Reinforcing the consistent pattern that whenever voters in any of Europe’s member states are directly consulted about the plans embodied in the Lisbon Treaty they always reject them, the Irish have now impressively voted No.
One theory for why they did so is of course this from the BBC:
“Our correspondent says that many voters seem to have voted No for the simple reason that they did not understand the treaty, despite a high-profile Yes campaign.”
The alternative explanation is that they did understand, and still didn’t want it. But as far as the designers of the constitutional treaty are concerned, people who participate in the democratic process are guaranteed to fail to “understand” the treaty for as long as they oppose the treaty.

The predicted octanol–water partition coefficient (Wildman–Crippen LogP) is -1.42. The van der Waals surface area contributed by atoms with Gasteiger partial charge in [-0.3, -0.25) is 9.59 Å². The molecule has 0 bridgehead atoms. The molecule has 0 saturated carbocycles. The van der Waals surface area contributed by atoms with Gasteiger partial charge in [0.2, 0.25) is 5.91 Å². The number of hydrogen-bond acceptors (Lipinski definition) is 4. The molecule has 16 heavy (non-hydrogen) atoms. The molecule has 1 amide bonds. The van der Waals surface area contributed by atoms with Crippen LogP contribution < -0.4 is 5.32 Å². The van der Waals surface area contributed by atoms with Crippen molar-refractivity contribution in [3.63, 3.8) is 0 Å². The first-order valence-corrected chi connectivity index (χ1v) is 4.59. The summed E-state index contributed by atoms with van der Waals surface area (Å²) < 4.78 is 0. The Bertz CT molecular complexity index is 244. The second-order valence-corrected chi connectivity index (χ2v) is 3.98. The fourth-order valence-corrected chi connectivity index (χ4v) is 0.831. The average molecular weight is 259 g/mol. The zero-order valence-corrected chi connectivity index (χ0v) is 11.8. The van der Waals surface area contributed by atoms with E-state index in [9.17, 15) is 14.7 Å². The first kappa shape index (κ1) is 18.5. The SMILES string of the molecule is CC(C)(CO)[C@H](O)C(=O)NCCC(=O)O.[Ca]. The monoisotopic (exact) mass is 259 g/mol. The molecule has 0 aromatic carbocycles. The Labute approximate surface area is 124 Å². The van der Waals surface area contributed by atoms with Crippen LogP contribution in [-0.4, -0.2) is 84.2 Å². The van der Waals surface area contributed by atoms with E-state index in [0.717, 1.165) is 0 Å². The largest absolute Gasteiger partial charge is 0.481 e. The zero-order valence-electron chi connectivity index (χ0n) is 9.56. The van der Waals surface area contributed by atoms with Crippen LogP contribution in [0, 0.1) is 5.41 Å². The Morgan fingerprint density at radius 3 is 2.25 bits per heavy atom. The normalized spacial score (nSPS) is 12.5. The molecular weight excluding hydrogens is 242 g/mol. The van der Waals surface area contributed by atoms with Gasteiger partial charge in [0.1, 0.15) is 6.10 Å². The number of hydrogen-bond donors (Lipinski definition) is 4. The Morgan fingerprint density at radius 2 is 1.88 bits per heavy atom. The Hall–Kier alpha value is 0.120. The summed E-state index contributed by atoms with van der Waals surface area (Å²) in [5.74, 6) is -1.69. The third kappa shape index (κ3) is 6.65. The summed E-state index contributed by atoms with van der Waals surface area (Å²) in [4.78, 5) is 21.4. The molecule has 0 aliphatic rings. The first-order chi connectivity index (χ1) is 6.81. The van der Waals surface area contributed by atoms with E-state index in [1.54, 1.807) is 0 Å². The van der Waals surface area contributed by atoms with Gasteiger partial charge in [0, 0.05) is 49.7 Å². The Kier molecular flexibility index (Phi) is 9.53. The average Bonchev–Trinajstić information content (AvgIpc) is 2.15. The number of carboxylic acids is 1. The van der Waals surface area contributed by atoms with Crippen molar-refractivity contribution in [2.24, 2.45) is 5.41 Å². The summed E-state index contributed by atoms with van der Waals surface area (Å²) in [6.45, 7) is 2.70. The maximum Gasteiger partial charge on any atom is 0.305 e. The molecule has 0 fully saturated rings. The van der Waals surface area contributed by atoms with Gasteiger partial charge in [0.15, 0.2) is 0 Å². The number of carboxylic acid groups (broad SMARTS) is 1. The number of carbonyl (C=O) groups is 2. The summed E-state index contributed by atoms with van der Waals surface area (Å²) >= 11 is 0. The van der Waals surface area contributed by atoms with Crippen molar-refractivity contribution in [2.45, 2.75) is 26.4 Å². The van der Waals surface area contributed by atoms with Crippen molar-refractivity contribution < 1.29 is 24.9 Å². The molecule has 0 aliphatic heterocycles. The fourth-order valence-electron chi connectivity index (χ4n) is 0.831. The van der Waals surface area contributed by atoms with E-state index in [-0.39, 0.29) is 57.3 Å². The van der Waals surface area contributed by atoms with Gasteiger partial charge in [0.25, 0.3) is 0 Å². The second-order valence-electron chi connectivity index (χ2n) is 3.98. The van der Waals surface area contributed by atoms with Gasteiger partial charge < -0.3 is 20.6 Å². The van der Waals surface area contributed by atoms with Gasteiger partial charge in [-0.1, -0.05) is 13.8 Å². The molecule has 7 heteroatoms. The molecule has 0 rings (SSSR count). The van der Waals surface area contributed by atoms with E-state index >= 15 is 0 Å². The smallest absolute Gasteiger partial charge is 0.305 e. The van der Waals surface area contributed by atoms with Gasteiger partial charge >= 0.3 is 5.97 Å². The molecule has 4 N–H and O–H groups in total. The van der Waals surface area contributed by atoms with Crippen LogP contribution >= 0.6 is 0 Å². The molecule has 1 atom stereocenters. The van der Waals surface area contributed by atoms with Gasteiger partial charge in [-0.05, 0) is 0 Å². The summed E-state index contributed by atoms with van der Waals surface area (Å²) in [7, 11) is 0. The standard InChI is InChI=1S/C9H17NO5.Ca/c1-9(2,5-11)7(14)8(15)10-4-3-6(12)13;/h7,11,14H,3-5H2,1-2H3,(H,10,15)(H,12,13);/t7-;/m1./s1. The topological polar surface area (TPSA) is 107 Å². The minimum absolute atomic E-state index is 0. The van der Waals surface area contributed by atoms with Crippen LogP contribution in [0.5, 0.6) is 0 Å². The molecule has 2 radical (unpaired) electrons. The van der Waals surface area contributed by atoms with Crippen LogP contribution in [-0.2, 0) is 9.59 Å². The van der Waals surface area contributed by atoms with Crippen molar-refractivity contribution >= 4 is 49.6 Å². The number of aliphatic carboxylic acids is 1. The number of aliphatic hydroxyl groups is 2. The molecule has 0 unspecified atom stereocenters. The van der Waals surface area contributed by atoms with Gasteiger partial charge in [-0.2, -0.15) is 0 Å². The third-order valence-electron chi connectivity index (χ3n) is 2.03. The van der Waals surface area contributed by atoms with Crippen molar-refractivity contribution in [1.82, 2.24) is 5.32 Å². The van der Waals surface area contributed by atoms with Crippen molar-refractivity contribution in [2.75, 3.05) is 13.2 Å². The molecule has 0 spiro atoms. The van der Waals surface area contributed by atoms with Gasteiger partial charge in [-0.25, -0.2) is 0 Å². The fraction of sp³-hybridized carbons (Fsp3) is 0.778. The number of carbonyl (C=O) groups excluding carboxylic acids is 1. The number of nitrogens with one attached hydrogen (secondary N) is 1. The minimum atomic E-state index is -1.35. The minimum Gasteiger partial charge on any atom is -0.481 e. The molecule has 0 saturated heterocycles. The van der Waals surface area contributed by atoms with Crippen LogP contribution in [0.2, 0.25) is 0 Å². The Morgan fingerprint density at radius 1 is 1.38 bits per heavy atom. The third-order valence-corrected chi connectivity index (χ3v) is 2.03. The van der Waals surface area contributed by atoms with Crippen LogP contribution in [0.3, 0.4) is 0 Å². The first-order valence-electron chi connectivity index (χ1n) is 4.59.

In spite of scare talk by Barroso and others, as David Milliband was quick to demonstrate, there certainly is a Plan B – it’s called pressing ahead anyway. The “due respect” with which the democratic decision of the Irish people is being treated by the French and German heads of state thus consists of total disregard. What part of No do they not understand?
As I’ve said before.